Alan Bateman Alan.Bateman at
Tue Jan 11 04:12:28 PST 2011

Wolfgang Baltes wrote:
> My comments in item 4 were not specific to the NIO2 API, but are more 
> general. For example, if somebody writes some code where he would 
> return an empty array, then he has to define this array. If you write 
> a collection of packages, you end up defining this array again and 
> again (unless you have some "core" package). The idea here is to offer 
> this feature in the base library, so that others don't have to create 
> it. It may not be used in the NIO2 library itself. Of the NIO2 classes 
> I have worked with, Path is the only one where this is likely to be of 
> some help. The other class would be WatchKey, but this is more likely 
> to be used in collections, for which there are already "empty" versions.
> However, related to item 5 below, instead of returning null from 
> getRoot and getParent, one could return the EMPTY_PATH path (= Path 
> with zero elements; but not root), which could then be used in a 
> normal execution path, when null would require special code. But then, 
> I am not sure this is even possible with the current implementation as 
> the root component "/" already has some characteristics of an empty 
> path (zero length and null name) and this may already be exploited by 
> your code, and it does not have a neutral behavior in most methods.
I don't think we have any assumptions in the code and a root directory 
("/" or "C:\" or "\\server\share" for example) is just considered a 
path. The issue with an empty path is that there would be one per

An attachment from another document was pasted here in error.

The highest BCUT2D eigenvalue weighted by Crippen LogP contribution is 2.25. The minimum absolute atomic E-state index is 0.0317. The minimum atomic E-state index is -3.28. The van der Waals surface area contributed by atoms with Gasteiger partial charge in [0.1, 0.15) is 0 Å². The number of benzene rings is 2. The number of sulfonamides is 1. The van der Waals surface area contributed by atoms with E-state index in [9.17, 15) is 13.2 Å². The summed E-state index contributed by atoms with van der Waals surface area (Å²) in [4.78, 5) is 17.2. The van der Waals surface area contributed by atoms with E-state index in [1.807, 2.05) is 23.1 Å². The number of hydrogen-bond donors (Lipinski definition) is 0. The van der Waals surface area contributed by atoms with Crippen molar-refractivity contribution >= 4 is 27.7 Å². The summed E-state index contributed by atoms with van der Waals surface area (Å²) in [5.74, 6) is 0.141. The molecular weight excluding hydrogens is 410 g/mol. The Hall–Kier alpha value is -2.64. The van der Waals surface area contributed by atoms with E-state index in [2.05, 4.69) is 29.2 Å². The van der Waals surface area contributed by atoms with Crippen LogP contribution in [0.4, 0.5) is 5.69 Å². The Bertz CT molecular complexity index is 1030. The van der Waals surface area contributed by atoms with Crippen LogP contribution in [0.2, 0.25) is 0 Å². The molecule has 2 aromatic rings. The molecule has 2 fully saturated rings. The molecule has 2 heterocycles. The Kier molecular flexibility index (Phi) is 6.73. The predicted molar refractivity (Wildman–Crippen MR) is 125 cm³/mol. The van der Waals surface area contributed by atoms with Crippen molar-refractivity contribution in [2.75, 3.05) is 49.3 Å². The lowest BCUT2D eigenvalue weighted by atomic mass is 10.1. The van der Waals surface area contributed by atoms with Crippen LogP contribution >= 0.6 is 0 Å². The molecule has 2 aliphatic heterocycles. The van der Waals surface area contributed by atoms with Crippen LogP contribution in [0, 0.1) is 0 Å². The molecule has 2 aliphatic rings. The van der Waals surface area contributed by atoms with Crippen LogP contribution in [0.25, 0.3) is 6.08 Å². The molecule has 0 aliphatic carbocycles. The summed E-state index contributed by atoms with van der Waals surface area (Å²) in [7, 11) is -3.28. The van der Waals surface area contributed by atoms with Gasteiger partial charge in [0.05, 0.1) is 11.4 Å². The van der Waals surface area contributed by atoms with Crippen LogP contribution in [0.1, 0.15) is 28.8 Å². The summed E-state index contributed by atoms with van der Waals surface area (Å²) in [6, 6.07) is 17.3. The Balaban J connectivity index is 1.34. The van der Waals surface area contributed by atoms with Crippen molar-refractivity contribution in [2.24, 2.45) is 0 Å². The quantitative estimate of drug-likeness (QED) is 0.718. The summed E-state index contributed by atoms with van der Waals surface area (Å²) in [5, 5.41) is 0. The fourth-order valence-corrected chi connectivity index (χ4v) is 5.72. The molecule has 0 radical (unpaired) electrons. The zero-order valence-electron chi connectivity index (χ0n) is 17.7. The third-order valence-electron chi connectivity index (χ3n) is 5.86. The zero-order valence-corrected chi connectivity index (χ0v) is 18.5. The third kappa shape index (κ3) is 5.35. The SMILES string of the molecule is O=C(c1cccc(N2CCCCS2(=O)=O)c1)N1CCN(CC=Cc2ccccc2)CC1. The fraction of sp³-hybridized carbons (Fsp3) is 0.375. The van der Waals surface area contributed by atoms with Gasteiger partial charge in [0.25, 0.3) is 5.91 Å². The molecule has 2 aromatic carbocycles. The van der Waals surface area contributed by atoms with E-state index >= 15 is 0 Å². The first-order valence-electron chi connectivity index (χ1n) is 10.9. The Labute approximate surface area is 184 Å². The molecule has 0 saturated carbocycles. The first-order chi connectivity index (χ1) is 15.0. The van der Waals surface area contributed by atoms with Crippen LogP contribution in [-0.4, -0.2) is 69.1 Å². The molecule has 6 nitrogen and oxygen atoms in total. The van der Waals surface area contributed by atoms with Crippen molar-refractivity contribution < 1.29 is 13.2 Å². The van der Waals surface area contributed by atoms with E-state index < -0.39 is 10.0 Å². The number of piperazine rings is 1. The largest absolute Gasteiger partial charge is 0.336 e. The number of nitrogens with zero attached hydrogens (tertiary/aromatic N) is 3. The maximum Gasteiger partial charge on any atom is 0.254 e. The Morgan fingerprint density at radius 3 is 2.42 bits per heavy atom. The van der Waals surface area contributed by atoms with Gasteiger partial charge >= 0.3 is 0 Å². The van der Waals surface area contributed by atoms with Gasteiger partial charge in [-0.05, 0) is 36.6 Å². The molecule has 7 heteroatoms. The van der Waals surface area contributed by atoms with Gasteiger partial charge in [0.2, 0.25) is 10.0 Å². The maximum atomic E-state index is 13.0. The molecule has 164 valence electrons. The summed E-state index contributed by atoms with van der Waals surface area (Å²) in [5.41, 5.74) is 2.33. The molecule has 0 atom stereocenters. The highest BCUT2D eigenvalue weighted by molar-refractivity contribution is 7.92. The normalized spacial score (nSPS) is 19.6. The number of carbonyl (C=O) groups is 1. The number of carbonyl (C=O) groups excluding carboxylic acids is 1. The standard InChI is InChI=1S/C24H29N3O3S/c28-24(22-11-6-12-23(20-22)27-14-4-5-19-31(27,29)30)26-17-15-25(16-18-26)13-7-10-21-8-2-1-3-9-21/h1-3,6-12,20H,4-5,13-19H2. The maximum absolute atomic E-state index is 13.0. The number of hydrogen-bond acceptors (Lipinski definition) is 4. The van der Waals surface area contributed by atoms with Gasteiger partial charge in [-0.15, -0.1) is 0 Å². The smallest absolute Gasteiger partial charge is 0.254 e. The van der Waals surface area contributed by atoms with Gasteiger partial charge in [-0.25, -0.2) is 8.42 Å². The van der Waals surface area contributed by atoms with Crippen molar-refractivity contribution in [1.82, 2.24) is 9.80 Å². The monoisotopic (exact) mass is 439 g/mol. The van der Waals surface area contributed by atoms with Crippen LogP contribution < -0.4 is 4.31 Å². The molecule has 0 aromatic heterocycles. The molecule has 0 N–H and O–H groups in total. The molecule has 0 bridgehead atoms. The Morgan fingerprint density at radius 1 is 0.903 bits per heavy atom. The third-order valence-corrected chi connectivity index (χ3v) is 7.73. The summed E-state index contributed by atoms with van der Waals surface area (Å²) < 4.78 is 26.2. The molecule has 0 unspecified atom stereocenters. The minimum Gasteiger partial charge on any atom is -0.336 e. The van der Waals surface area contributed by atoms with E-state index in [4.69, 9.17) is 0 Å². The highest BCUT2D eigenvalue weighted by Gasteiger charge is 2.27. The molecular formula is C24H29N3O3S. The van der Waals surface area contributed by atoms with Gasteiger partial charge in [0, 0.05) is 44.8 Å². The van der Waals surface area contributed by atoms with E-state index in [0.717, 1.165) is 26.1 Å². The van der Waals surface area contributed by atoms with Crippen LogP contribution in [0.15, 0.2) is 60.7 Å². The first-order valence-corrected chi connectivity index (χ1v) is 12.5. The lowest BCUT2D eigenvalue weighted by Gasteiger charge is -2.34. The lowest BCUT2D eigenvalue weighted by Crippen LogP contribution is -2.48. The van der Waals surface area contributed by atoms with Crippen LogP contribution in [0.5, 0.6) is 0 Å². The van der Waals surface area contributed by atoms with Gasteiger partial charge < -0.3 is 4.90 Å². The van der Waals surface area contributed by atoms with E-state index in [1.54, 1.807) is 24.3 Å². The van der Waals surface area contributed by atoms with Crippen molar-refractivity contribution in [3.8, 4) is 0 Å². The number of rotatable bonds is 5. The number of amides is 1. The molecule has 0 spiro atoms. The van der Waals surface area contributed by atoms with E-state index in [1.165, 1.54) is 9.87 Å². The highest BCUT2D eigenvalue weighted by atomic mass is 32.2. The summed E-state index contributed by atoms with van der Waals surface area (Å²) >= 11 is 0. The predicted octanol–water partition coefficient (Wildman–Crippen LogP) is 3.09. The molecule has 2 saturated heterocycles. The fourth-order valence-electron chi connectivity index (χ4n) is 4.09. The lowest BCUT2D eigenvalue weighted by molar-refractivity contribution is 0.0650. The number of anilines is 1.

provider and it would create a couple of anomalies in API that would 
have to be worked out. However, it is worth going through again.

> Yes! For example, the Javadoc for the WatchService says that "When an 
> event is reported to indicate that a file in a watched directory has 
> been modified then there is no guarantee that the program (or 
> programs) that have modified the file have completed." However, there 
> is no hint what to look for as an indicator to assure/wait for 
> completion. 
The next statement is "Care should be taken to coordinate access with 
other programs that may be updating the file" and it gives a suggestion 
to use file locking. Another suggestion that we could include is to 
atomically move files into place. Ideally we would have an event like 
CLOSE_AFTER_MODIFY (or something like that) but that isn't implementable 
by polling or isn't something that is widely supported by the native 
event notification mechanisms either.

So I've been looking further at the issue that you originally reported 
and I'm wondering if you've only tried to delete the file tree with 
something other than Windows Explorer. I suspect the issue is that 
Windows Explorer is trying to move the directories into the Trash 
directory and it's getting a sharing violation (because Windows doesn't 
allow you to delete a directory if it contains a sub-directory that is 
being watched).

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